How Does Current AI Stack Up Against Human Intelligence?
Minds in machines: comparing biological and synthetic intelligence.
Posted November 12, 2018
We can gauge the current state of artificial intelligence by comparing it with what is currently known about human intelligence. Nine of the most impressive current examples of machine intelligence include IBM Watson, driverless cars being produced by Google and other companies, applications of deep learning such as the DeepMind programs for Go and chess, speech recognition programs such as Alexa, Siri, and Dragon NaturallySpeaking, Google Translate, recommender systems used by Netflix, Amazon, and other companies, face recognition used by Facebook, robots produced by Boston Dynamics, and poker players developed at the University of Alberta and Carnegie Mellon University.
Human intelligence results from 12 typical features that are characteristic of human intelligence even though they may not be necessary or sufficient conditions. These features are perceiving, problem-solving, learning, reasoning, abstracting, planning, deciding, understanding, feeling, acting, creating, and communicating.
Drawing on my forthcoming book, Brain-Mind, these 12 features operate in human minds by virtue of eight mental mechanisms that include imagery, concepts, rules, analogy, emotions, actions based on intentions, language, and consciousness. Together, the 12 features and eight mechanisms provide a total of 20 benchmarks for evaluating current artificial intelligence.
Each of the machine intelligence exemplars reproduces specific intelligence features. For example, IBM Watson successfully carries out problem-solving, learning, reasoning, planning, deciding, creating, and communicating. But it seems very weak on perceiving, abstracting, understanding, feeling, and acting. Driverless cars are already adept at perceiving, problem-solving, learning, deciding, planning, acting, and communicating. But they do little reasoning, abstracting, understanding, feeling, or creating.
Overall, current AI systems are notably ineffective with respect to abstracting, understanding, and feeling. Moreover, although they carry out some kinds of problem-solving and learning, there are other kinds that are within human capabilities but not yet operating in computers.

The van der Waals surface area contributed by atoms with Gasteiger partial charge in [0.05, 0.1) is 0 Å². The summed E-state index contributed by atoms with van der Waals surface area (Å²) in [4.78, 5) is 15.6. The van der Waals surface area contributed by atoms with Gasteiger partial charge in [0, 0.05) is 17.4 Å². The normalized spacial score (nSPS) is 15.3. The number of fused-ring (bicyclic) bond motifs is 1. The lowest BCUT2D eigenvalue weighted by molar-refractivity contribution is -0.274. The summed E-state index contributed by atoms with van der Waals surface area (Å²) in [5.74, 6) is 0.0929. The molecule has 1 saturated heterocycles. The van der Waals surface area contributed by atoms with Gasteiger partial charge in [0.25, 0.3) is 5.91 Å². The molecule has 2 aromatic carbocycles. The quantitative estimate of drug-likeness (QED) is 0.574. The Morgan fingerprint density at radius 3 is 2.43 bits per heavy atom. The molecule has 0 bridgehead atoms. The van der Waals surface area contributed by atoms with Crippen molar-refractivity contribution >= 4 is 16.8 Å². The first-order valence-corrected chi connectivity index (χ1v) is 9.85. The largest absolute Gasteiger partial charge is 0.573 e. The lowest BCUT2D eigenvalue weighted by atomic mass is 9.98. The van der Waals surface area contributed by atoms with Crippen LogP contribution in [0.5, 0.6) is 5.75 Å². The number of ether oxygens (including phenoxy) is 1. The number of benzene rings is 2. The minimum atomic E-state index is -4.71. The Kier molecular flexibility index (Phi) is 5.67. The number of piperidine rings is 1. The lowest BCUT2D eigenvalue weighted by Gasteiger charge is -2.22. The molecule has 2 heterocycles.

The human ability to carry out the various features of intelligence is the result of the mind possessing numerous mental mechanisms that result from neural mechanisms, but not all of these are present in current AI systems. Although some examples of machine intelligence can take sensory input, none of them currently are capable of manipulating complex images such as visual and auditory representations that are an important part of human creativity. Some AI systems such as Watson work with purely syntactic concepts that are ungrounded in semantics that connect with the world, whereas other AI systems such as driverless cars that do have world-connected semantics are not adept at connecting concepts to each other. Many AI systems work with rules, but the rules usually operate with ungrounded symbols. Recommender systems do a very simple kind of analogy but cannot deal with complex relations, such as causality, that are part of human analogy use. There are some AI systems such as driverless cars and robots that carry out actions, but action is missing in many AI systems. Some AI systems, such as IBM Watson’s Debater and Google Translate can do powerful operations on language, but still fall short of human abilities. No current AI system operates with emotions and consciousness. So current AI is clearly missing some of the mechanisms that are important for human intelligence.
Most strikingly, current AI systems are lacking in generality. All the programs are special-purpose, applying only to specific applications such as driving or playing games. In contrast, humans are general-purpose problem solvers and learners, able to operate in many domains such as building, cooking, socializing, teaching, driving, playing, and so on.
In sum, current AI is very impressive in approximating to some aspects of human problem-solving and learning. But it has notable gaps in imagery, abstraction, relational analogy, emotions, consciousness, full-blown language, and general creativity. So I think that AI has a long way to go before human intelligence is surpassed. Super-intelligence and the singularity are far away.
The incredible explosion in the power of artificial intelligence is evident in daily headlines proclaiming big breakthroughs. What are the remaining differences between machine and human intelligence? Could we simulate a brain on current computer hardware if we could write the software? What are the latest advancements in the world's largest brain model? Participate in the discussion about what AI has done and how far it has yet to go while discovering new technologies that might allow it to get there.
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